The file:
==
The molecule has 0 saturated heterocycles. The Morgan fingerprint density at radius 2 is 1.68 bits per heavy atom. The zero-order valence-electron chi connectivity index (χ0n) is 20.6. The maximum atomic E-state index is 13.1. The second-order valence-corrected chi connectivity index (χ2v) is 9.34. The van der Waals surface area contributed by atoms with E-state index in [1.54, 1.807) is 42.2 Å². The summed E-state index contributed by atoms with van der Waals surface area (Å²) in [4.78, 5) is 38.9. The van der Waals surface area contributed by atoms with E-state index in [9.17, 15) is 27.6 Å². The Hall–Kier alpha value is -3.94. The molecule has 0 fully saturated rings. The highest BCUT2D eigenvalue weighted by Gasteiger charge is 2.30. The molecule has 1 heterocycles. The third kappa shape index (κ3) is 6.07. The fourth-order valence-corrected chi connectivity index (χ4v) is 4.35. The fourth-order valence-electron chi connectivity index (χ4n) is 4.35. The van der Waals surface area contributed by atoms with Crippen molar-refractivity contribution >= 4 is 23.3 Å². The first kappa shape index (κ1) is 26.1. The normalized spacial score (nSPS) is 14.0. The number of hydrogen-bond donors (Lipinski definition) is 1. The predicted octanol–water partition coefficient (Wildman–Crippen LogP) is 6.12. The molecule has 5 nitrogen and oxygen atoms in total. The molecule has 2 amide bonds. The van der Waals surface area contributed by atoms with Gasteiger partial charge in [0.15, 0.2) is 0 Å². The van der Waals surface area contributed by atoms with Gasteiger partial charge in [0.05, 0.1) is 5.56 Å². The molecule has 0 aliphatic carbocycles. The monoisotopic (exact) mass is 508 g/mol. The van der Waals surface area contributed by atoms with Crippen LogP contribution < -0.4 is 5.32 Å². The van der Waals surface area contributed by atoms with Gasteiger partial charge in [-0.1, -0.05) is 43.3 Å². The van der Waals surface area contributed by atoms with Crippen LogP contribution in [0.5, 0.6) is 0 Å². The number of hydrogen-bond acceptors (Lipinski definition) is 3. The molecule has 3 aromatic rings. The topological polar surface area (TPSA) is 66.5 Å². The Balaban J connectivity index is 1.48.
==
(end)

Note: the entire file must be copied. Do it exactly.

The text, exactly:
The molecule has 0 saturated heterocycles. The Morgan fingerprint density at radius 2 is 1.68 bits per heavy atom. The zero-order valence-electron chi connectivity index (χ0n) is 20.6. The maximum atomic E-state index is 13.1. The second-order valence-corrected chi connectivity index (χ2v) is 9.34. The van der Waals surface area contributed by atoms with E-state index in [1.54, 1.807) is 42.2 Å². The summed E-state index contributed by atoms with van der Waals surface area (Å²) in [4.78, 5) is 38.9. The van der Waals surface area contributed by atoms with E-state index in [9.17, 15) is 27.6 Å². The Hall–Kier alpha value is -3.94. The molecule has 0 fully saturated rings. The highest BCUT2D eigenvalue weighted by Gasteiger charge is 2.30. The molecule has 1 heterocycles. The third kappa shape index (κ3) is 6.07. The fourth-order valence-corrected chi connectivity index (χ4v) is 4.35. The fourth-order valence-electron chi connectivity index (χ4n) is 4.35. The van der Waals surface area contributed by atoms with Crippen molar-refractivity contribution >= 4 is 23.3 Å². The first kappa shape index (κ1) is 26.1. The normalized spacial score (nSPS) is 14.0. The number of hydrogen-bond donors (Lipinski definition) is 1. The predicted octanol–water partition coefficient (Wildman–Crippen LogP) is 6.12. The molecule has 5 nitrogen and oxygen atoms in total. The molecule has 2 amide bonds. The van der Waals surface area contributed by atoms with Gasteiger partial charge in [0.15, 0.2) is 0 Å². The van der Waals surface area contributed by atoms with Gasteiger partial charge in [0.05, 0.1) is 5.56 Å². The molecule has 0 aliphatic carbocycles. The monoisotopic (exact) mass is 508 g/mol. The van der Waals surface area contributed by atoms with Crippen LogP contribution < -0.4 is 5.32 Å². The van der Waals surface area contributed by atoms with Gasteiger partial charge in [-0.1, -0.05) is 43.3 Å². The van der Waals surface area contributed by atoms with Crippen LogP contribution in [0.5, 0.6) is 0 Å². The number of hydrogen-bond acceptors (Lipinski definition) is 3. The molecule has 3 aromatic rings. The topological polar surface area (TPSA) is 66.5 Å². The Balaban J connectivity index is 1.48.